Notes on the keyboard
The picture illustrates how keys and notes are related. This pattern of twelve notes is repeated all over the keyboard. Choose from the menu above to get piano chords for a specific note.
As you can see in the diagram above, there are both white and black keys on the keyboard. The white keys are C - D - E - F - G - A - B. After the B it starts again on the next octave following the same order. (It can be noted that in some countries the letter H has been used instead for the letter B, so if you happen to see chord names like “H”, “Hm”, “Hmaj7” and “Hsus” you know why.)
As you can see in the diagram, there are two note names on every black key. When a black note is above (to the right) of a white tone it has the same name but with a sharp (#) added. So when a black note is below (to the left) of a white tone it has the same name but with a sharp (b) added.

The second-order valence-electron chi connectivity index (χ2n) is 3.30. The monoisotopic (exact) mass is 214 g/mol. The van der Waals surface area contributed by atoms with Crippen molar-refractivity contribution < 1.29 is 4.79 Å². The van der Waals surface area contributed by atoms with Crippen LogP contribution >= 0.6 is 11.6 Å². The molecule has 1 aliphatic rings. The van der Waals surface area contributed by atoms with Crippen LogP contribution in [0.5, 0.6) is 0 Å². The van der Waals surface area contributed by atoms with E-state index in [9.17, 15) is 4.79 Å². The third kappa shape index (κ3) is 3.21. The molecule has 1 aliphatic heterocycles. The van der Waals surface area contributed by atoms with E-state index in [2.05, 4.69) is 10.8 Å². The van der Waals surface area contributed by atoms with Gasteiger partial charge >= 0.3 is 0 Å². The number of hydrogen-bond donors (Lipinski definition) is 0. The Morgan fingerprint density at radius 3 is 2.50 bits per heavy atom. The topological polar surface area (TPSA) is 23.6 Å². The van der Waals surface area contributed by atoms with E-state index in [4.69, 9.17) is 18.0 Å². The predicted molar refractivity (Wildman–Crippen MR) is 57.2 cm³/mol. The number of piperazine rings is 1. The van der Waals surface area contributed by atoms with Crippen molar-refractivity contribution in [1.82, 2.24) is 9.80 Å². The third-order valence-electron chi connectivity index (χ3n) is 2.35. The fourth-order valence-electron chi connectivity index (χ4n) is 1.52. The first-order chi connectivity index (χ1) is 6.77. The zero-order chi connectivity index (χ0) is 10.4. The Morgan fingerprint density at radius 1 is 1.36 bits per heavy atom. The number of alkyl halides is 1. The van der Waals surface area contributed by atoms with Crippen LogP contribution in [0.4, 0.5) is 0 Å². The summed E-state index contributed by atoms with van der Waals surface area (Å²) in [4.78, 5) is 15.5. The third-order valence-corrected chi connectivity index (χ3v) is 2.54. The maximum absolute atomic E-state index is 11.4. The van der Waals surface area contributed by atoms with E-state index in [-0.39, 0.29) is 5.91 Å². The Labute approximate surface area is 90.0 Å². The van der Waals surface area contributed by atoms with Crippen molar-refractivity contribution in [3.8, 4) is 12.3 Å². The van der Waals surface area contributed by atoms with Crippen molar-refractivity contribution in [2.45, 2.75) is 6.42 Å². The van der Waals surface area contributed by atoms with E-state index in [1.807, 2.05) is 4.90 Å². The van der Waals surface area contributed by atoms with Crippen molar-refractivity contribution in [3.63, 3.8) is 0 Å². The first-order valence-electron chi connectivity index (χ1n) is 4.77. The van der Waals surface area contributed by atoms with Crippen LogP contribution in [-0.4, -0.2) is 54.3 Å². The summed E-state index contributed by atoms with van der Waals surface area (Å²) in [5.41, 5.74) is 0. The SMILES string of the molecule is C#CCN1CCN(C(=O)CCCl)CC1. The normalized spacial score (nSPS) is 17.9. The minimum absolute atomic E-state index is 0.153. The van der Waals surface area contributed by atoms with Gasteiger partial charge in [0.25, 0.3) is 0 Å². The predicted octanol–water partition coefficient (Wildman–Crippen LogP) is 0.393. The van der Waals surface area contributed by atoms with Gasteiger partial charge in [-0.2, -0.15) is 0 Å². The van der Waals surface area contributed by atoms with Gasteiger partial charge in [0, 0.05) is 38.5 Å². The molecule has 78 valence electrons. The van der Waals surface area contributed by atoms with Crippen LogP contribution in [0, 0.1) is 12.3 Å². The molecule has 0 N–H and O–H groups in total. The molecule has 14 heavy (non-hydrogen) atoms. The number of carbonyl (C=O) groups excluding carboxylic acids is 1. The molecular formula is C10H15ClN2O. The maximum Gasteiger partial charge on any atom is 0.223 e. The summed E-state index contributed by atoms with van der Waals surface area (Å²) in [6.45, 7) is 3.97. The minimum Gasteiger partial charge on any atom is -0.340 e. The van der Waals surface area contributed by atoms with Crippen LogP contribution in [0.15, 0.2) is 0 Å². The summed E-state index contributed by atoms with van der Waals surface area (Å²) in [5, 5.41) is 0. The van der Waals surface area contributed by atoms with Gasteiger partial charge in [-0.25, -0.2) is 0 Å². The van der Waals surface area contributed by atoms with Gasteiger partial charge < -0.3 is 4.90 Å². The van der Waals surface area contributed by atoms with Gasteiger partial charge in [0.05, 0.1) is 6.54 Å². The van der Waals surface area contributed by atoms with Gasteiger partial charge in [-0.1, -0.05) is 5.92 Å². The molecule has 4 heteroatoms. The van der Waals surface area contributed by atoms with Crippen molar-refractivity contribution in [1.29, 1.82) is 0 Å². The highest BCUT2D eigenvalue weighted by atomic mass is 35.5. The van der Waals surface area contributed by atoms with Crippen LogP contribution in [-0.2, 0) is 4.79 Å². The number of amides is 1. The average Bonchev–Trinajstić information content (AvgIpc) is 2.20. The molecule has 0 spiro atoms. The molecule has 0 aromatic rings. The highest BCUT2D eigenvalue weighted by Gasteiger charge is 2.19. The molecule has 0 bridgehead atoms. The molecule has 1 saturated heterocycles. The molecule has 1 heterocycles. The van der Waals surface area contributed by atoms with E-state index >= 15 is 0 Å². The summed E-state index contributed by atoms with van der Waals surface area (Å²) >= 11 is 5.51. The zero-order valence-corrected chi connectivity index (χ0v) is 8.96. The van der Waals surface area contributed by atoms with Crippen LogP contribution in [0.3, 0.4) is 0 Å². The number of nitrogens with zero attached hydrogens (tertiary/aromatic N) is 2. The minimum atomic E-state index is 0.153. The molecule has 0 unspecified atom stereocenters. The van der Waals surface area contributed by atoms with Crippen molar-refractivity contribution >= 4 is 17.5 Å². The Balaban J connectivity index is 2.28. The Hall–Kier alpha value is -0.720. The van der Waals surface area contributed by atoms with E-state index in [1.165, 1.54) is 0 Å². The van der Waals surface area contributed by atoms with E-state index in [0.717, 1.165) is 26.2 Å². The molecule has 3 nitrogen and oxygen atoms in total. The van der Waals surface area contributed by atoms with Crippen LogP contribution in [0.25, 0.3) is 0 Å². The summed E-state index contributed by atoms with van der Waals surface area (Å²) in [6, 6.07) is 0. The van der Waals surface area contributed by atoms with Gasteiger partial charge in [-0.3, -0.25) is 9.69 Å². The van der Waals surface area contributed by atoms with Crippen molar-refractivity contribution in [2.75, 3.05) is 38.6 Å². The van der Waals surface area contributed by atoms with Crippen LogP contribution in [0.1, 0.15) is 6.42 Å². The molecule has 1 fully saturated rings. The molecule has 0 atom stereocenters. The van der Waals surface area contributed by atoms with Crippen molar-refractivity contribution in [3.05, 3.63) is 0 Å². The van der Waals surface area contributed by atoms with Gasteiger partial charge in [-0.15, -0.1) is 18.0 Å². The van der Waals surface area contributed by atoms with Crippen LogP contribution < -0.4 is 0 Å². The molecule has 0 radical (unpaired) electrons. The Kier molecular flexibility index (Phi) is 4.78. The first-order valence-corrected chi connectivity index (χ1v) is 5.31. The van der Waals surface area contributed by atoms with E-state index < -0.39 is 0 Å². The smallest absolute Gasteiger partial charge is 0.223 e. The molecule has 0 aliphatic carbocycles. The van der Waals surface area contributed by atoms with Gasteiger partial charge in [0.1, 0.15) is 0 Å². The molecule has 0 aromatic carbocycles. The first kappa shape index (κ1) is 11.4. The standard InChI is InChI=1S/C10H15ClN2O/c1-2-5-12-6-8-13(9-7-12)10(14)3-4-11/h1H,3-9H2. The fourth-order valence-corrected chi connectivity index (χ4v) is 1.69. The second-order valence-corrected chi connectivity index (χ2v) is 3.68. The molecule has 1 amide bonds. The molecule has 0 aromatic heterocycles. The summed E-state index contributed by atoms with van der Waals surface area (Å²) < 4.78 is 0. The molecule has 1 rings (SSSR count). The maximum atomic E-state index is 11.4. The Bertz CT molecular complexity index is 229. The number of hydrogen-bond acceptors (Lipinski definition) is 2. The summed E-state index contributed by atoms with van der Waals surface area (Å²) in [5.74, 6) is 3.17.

The names on the black keys may be somewhat confusing. The black key with the notes C# (C sharp) and Db (D flat) is the same note, but the names shifts depending on which scale or key they belong to.
Between E and F as well as between B and C black keys are “missing”. It just doesn’t exist an E# or an Fb, neither does a B# nor a Cb exist.
Chords in different positions on the keyboard
We have concluded that the same note occurs in several positions over the keyboard. So is there any right position to put down your fingers playing a specific chord? The answer is that there is no single right position. You can play the chord where it sounds best. On the left part of the keyboard are the low-pitched keys located and the sound therefore includes lots of bass. And in the opposite direction, on the right part of the keyboard you find the high-pitched keys that produce sounds with more treble.
See also Chord diagram info ›